Tuesday, September 15, 2009


Producer Prices Up (Adjusted) 1.7% in August

Producer Prices didn't get the memo from Mish, and rose (on a seasonally adjusted basis) 1.7% in August from the month before. Now you won't see a headline for this anywhere at CNBC (at least not as of 2 minutes ago). If you were curious as to what the PPI report said, you would have to click on this CNBC story announcing that the recession is over (not kidding, that was one of the bullet points from the main page) and then scroll down to the last two paragraphs of the article:
Separately, U.S. producer prices rose more than twice as much as expected in August on the biggest surge in gasoline prices in more than 10 years and prices declined less than expected compared with a year ago, the Labor Department said.

Prices paid at the farm and factory gate jumped 1.7 percent last month and fell 4.3 percent from August 2008. Analysts expected producer prices to rise 0.8 percent on the month and to fall 5.3 percent on the year.
Now as longtime Free Advice readers know, I trust the BLS as far as I can throw them. So I always like to analyze the non-adjusted price indices when they come out, to see how much hanky panky is going on with the adjustment.

Well I can't do that. I've gone to the BLS' press release, and I can't find out what the straight-up price increase was from July to August. It gives you how much the PPI went up (non-seasonally adjusted) from August 2008 to August 2009, but it doesn't tell me (as far as I can tell) what the one-month change was.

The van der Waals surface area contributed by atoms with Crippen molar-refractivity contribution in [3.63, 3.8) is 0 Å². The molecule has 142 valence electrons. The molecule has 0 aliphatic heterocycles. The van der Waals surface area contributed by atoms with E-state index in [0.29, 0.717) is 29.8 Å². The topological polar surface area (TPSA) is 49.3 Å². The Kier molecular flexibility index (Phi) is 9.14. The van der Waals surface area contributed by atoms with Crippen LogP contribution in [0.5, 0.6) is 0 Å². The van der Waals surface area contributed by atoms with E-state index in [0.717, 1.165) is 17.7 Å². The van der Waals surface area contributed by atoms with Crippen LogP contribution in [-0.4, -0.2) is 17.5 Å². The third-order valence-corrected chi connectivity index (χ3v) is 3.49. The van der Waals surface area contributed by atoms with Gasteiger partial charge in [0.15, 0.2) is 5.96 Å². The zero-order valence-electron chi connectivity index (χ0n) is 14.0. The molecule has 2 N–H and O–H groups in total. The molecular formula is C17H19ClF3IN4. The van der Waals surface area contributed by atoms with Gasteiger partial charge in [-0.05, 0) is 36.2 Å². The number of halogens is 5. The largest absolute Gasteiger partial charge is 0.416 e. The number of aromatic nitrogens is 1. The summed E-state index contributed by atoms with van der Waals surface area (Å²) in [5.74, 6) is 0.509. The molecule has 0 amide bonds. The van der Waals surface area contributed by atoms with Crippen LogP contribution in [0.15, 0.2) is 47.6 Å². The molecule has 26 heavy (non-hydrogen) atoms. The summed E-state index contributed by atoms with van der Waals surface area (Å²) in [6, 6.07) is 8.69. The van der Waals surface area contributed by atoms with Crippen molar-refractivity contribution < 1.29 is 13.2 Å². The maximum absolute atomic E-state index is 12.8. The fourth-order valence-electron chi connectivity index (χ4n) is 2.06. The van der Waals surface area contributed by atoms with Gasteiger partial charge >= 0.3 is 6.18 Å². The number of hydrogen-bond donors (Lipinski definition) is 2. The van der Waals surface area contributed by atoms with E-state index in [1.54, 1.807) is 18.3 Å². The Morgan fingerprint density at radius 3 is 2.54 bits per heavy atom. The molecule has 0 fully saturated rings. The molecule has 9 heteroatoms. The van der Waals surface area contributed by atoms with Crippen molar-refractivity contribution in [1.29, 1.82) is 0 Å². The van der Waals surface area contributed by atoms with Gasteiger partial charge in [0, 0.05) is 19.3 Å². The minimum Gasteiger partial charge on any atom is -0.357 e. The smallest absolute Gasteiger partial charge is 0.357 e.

This is a relatively new thing. Up through the July report (i.e. containing the May-June increase), the PPI press release had a great table showing everything you would want to know. (Scroll down to Table 1 of that report to see what I mean.) But they stopped doing that last month, meaning you had to read the text to find the number.

But now in this month's report, I can't even find the number in the text. Am I just missing it?

UPDATE: They hadn't posted it this morning when I first blogged this, but now FRED has updated its PPI database with the August numbers [.txt]. They are showing a little less than a 1.4% jump in raw (non-seasonally adjusted) producer prices from July to August.

Table 1 in http://www.bls.gov/ppi/ppidr200908.pdf
The unadjusted PPI is up 1.0% from July to August and -4.3% yoy according to Table 1. The PPI All Commodities from FRED is a different index.
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